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Are Government Bonds a Safe-Haven Asset against Equity Market Volatility?

Events that have recently been triggering the market have stimulated investor curiosity around the relationship between government bonds and the returns of equities. Looking back, the S&P 500 took a major downturn in January and February of 2018 due to poor market conditions. Not only that, but the 10-year government bonds also showed a positive trend from 2.6% - 2.8% in the beginning of the year. The reputation of bonds as a “safe-haven” asset during a time of crisis is being questioned by investors all around the world today.

With the recent rise in bond yields due to positive results in hourly earnings numbers and payroll, investors reassessed their outlook on inflation. This was backed by a slight increase in bond yields. Simply put, investors believe the shock started spreading from the equity market from the gecko. This is truly inaccurate and a major misconception as the shock emanated primarily from the bond market instead of the equity market. In theory, the relationship between bonds and stocks largely depend on whether a shock starts in the bond market or stock market. It is important to note that bond market shocks induce a positive stock-bond relationship, whereas equity market shocks prove a negative relationship due to the association with the flight-to-quality (FTQ). Government bonds have shown strong performance in nearly all types of economic recessions regardless of investors deciding to be proponents of this theory or not. These bonds have not only shown growth in the last six decades but have also served to act as a way to hedge against pro-cyclical equity exposure.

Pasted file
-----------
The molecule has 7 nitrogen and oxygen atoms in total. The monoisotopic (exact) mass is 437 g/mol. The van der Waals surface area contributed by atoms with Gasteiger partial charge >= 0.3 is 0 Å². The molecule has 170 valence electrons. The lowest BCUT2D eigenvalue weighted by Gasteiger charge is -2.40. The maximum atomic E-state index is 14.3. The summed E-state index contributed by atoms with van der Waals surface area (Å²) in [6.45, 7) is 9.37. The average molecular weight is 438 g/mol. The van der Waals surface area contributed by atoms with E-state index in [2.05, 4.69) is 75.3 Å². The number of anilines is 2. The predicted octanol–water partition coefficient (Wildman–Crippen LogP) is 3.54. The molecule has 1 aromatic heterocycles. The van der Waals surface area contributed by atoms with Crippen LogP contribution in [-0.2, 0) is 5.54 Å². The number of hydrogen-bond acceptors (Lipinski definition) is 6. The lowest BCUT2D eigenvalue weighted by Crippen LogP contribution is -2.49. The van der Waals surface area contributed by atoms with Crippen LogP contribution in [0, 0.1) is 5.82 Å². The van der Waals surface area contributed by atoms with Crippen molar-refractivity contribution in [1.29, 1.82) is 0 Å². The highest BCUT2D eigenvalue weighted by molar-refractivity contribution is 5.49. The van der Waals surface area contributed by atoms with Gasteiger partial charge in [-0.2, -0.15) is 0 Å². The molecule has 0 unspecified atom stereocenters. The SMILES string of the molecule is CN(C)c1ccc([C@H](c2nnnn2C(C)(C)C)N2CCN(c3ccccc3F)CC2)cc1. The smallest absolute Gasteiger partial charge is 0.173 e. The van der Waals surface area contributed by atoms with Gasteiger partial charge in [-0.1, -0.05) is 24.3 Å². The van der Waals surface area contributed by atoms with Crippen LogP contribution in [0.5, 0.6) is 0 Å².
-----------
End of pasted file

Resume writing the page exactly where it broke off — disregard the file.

We use equity prices to better understand the value of a set of discounted future cash flows. There is a major impact on the discount rates due to a shock in the real bond market. This lowers the stock price and increases equity yield thus capturing higher real rates. However, whenever FTQ occurs aka a negative shock in the equity market, bond yields fall as the bond market seems much more favorable to investors.

Looking at equity risk premium, FTQ occurrences seem to be related to a slightly noticeable negative stock-bond relation, while real yield shocks result in a positive market correlation. When markets are expensive, equities become vulnerable to negative bond market shocks and rises in bond yields. Moving forward, this rise in bond yields will serve to be a risk that investors should be aware of and must consider when flocking to either side of the market in search for safe-haven assets.

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